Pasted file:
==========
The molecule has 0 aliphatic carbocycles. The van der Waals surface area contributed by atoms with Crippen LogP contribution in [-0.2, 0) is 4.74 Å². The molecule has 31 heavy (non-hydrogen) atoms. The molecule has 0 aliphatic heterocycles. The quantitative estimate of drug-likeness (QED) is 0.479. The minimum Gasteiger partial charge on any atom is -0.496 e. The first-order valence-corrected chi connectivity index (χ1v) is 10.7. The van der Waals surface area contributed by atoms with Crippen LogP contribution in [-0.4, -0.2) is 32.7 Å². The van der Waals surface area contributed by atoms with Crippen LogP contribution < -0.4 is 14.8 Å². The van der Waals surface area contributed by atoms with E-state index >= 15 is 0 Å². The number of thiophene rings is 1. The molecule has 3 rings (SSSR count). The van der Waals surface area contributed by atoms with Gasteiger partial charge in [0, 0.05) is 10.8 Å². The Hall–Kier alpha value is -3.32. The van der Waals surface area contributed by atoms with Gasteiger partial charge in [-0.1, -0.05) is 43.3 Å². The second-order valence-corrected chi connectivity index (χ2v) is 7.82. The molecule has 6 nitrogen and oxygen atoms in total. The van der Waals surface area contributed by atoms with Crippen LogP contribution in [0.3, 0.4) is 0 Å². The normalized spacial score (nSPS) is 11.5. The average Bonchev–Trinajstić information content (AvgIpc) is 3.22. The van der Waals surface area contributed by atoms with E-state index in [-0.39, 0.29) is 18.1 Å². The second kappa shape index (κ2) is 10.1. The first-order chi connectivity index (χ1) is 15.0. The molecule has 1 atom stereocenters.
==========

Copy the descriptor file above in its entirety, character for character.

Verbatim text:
The molecule has 0 aliphatic carbocycles. The van der Waals surface area contributed by atoms with Crippen LogP contribution in [-0.2, 0) is 4.74 Å². The molecule has 31 heavy (non-hydrogen) atoms. The molecule has 0 aliphatic heterocycles. The quantitative estimate of drug-likeness (QED) is 0.479. The minimum Gasteiger partial charge on any atom is -0.496 e. The first-order valence-corrected chi connectivity index (χ1v) is 10.7. The van der Waals surface area contributed by atoms with Crippen LogP contribution in [-0.4, -0.2) is 32.7 Å². The van der Waals surface area contributed by atoms with Crippen LogP contribution < -0.4 is 14.8 Å². The van der Waals surface area contributed by atoms with E-state index >= 15 is 0 Å². The number of thiophene rings is 1. The molecule has 3 rings (SSSR count). The van der Waals surface area contributed by atoms with Gasteiger partial charge in [0, 0.05) is 10.8 Å². The Hall–Kier alpha value is -3.32. The van der Waals surface area contributed by atoms with Gasteiger partial charge in [-0.1, -0.05) is 43.3 Å². The second-order valence-corrected chi connectivity index (χ2v) is 7.82. The molecule has 6 nitrogen and oxygen atoms in total. The van der Waals surface area contributed by atoms with Crippen LogP contribution in [0.3, 0.4) is 0 Å². The normalized spacial score (nSPS) is 11.5. The average Bonchev–Trinajstić information content (AvgIpc) is 3.22. The van der Waals surface area contributed by atoms with E-state index in [-0.39, 0.29) is 18.1 Å². The second kappa shape index (κ2) is 10.1. The first-order chi connectivity index (χ1) is 15.0. The molecule has 1 atom stereocenters.